Obesity today, is not just a western disease anymore. With a third of obese population of the world, India is not lagging behind. A fifth of our adults, and rather alarmingly 5% of our young people (<20 years old) are now either overweight or obese. The statistics are much better when compared to some western countries where nearly 70% of the population is either overweight or obese. However, with a third of the population in some urban areas now affected, we can’t really afford to be complacent in India when it comes to this modern epidemic. The cost of managing obesity and its consequences is something that even rich countries are struggling with. We, in India simply do not have the resources to deal with it.
Traditionally, women in India have suffered huge gender, social, and economic inequality. One would hence expect Indian women to be spared by this disease of “abundance”, which is largely confined to the richer socio-economic classes. However that has proved not to be the case. As opposed to the West where a slightly higher proportion of men are overweight or obese compared to women, in India more women than men are affected (20.7% versus 19.5%). Even amongst those seeking intervention for obesity, the percentage of women is rather high. Generally, women account for 75-80% of the patients in any large bariatric surgery unit. This could be due to higher consciousness rather than higher awareness.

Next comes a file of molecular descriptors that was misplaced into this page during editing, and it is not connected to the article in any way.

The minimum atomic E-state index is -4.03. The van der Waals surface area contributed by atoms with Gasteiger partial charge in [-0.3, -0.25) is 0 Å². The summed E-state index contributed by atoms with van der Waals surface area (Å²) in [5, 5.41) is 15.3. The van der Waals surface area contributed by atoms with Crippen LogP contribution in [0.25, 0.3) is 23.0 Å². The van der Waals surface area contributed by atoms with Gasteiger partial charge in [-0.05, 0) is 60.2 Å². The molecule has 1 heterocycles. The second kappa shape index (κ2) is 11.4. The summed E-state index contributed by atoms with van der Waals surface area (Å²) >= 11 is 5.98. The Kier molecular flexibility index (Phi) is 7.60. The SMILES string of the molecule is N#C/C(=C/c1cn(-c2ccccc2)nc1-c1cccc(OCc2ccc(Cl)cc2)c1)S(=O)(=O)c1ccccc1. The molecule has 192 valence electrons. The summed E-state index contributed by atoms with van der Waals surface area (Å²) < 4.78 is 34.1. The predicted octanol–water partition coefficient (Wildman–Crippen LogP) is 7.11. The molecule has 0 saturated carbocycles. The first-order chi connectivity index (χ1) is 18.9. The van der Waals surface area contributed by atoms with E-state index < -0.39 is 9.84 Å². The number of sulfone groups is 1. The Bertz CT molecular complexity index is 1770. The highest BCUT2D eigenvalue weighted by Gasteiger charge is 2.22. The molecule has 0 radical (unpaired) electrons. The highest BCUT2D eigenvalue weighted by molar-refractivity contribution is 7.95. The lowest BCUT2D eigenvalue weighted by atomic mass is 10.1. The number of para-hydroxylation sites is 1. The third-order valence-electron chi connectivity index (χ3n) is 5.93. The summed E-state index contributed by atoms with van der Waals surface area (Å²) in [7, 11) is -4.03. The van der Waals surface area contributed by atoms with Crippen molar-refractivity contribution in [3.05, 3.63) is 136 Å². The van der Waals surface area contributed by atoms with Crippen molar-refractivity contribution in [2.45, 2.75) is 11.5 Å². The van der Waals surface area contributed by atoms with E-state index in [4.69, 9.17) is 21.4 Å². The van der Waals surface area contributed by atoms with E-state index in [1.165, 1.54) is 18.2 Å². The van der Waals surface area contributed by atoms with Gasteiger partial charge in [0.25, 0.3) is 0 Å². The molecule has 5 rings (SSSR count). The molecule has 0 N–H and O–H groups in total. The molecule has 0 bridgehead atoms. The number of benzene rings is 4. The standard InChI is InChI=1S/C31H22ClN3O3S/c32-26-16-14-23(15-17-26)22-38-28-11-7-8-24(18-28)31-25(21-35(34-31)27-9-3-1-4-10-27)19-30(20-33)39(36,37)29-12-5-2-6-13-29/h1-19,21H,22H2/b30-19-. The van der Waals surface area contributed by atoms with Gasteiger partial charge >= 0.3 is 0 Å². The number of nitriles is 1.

Childhood obesity is becoming a particular problem in India. Approximately 5% of our children are overweight or obese and the number is alarmingly high at 15-20% in many urban populations. Since what children are fed is directly dependent on the awareness amongst our women about these issues, anti-obesity efforts directed at women are likely to be more fruitful. Prevention and management of obesity in general, and that of childhood obesity in particular, require interventions on a war footing. We need large-scale public education drives about healthy eating and benefits of physical activity. Time to act is now!